EXCESS PROTEIN: Assess the difference managing excess protein in pasture can make to growth rates
Most pasture types are very high in protein when they are in their elongation phase and used to grow young and finish young stock. Depending on the age of weaned lambs, they require 14-16% protein in their diet while pastures can often be between 25-35%. Lambs must transform the excess protein in their rumen and excrete it out through their urine, also known as “the protein cost”. It is estimated that if requires 0.15MJ for every extra % of protein to excrete. Supplementing high quality pasture with starch manages the excess protein in the rumen so your stock grow much faster and you produce more kg per unit of grass. Our research has showed that supplementing high performing pastures with 100g/day of wheat has increased live weight gain by more than 50g/day.
Our information sheet (right), provides a brief overview and explains:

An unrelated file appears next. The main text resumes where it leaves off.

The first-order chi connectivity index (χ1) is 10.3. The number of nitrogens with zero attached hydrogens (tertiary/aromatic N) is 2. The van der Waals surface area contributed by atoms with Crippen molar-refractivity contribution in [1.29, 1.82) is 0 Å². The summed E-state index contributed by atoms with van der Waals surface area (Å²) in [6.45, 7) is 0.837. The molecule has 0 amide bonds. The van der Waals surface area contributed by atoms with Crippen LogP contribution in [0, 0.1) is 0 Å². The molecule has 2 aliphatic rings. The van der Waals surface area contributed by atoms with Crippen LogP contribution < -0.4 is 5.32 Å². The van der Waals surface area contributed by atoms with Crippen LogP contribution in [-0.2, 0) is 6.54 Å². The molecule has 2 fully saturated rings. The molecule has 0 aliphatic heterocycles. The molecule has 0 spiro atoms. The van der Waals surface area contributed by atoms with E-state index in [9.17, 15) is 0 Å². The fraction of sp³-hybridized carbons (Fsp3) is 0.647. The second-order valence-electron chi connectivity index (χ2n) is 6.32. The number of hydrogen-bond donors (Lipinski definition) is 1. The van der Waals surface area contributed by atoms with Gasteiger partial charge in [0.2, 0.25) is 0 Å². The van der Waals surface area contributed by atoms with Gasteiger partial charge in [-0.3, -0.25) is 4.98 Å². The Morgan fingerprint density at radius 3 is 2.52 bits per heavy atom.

- How pasture is limiting production
- The latest science about how to rectify pasture issues
- Quantifying potential gains from complementary feeding
Farming operations are complex. The following pros and cons have not been factored into this calculator:
- It is common for feeders used in this calculator to be used for other purposes at different times of the year. This reduces the depreciation expense and increases the return on investment.
- Supplementing pasture can slow the speed of passage and increase the utilisation. This leads to more production from a given amount of pasture.
- Higher growth rates achieved during this time will lead to higher weights at joining and increase the conception rate of ewe lambs.